Alternative ways of passing messages to a dialog box from its host page

The recommended way to pass data and messages from a parent page to a child dialog is with the messageChild method as described in Use the Office dialog API in your Office Add-ins. If your add-in is running on a platform or host that doesn't support the DialogApi 1.2 requirement set, there are two other ways that you can pass information to the dialog.

  • Store the information somewhere accessible to both the host window and dialog. The two windows don't share a common session storage (the Window.sessionStorage property), but if they have the same domain (including port number, if any), they share a common local storage.


    Changes to browser security will affect your strategy for token handling.

    • If your add-in runs in Office on the web in the Microsoft Edge Legacy (non-Chromium) or Safari browser, the dialog and task pane don't share the same local storage, so it can't be used to communicate between them.
    • Starting in Version 115 of Chromium-based browsers, such as Chrome and Edge, storage partitioning is being tested to prevent specific side-channel cross-site tracking (see also Microsoft Edge browser policies). This means that data stored by storage APIs, such as local storage, are only available to contexts with the same origin and the same top-level site. To work around this, in your browser, go to chrome://flags or edge://flags, then set the Experimental third-party storage partitioning (#third-party-storage-partitioning) flag to Disabled. Where possible, we recommend to pass data between the dialog and task pane using the messageParent and messageChild methods as described in Use the Office dialog API in your Office Add-ins.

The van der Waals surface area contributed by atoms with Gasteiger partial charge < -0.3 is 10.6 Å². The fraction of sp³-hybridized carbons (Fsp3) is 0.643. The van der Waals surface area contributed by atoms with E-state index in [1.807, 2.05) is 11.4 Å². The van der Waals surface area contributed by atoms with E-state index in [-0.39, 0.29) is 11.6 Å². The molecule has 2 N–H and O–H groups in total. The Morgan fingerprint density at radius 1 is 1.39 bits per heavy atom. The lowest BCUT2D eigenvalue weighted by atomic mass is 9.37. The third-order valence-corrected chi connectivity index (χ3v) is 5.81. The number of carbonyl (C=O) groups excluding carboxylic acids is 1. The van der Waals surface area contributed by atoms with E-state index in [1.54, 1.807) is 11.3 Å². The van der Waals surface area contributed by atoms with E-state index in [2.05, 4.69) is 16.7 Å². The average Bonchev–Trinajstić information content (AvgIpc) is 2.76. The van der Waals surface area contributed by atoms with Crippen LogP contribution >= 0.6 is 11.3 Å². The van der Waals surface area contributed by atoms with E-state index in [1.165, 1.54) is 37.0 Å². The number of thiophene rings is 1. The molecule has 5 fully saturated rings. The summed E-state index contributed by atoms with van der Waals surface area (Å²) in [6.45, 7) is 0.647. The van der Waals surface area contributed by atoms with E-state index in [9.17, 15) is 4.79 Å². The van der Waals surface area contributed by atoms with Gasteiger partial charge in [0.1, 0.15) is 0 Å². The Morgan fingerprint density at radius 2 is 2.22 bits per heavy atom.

• Add query parameters to the URL that is passed to displayDialogAsync.

Use local storage

To use local storage, call the setItem method of the window.localStorage object in the host page before the displayDialogAsync call, as in the following example.

localStorage.setItem("clientID", "15963ac5-314f-4d9b-b5a1-ccb2f1aea248");

Code in the dialog box reads the item when it's needed, as in the following example.

const clientID = localStorage.getItem("clientID");
// You can also use property syntax:
// const clientID = localStorage.clientID;

Use query parameters

The following example shows how to pass data with a query parameter.


For a sample that uses this technique, see Insert Excel charts using Microsoft Graph in a PowerPoint add-in.

Code in your dialog box can parse the URL and read the parameter value.


Office automatically adds a query parameter called _host_info to the URL that is passed to displayDialogAsync. (It is appended after your custom query parameters, if any. It isn't appended to any subsequent URLs that the dialog box navigates to.) Microsoft may change the content of this value, or remove it entirely, in the future, so your code shouldn't read it. The same value is added to the dialog box's session storage (the Window.sessionStorage property). Again, your code should neither read nor write to this value.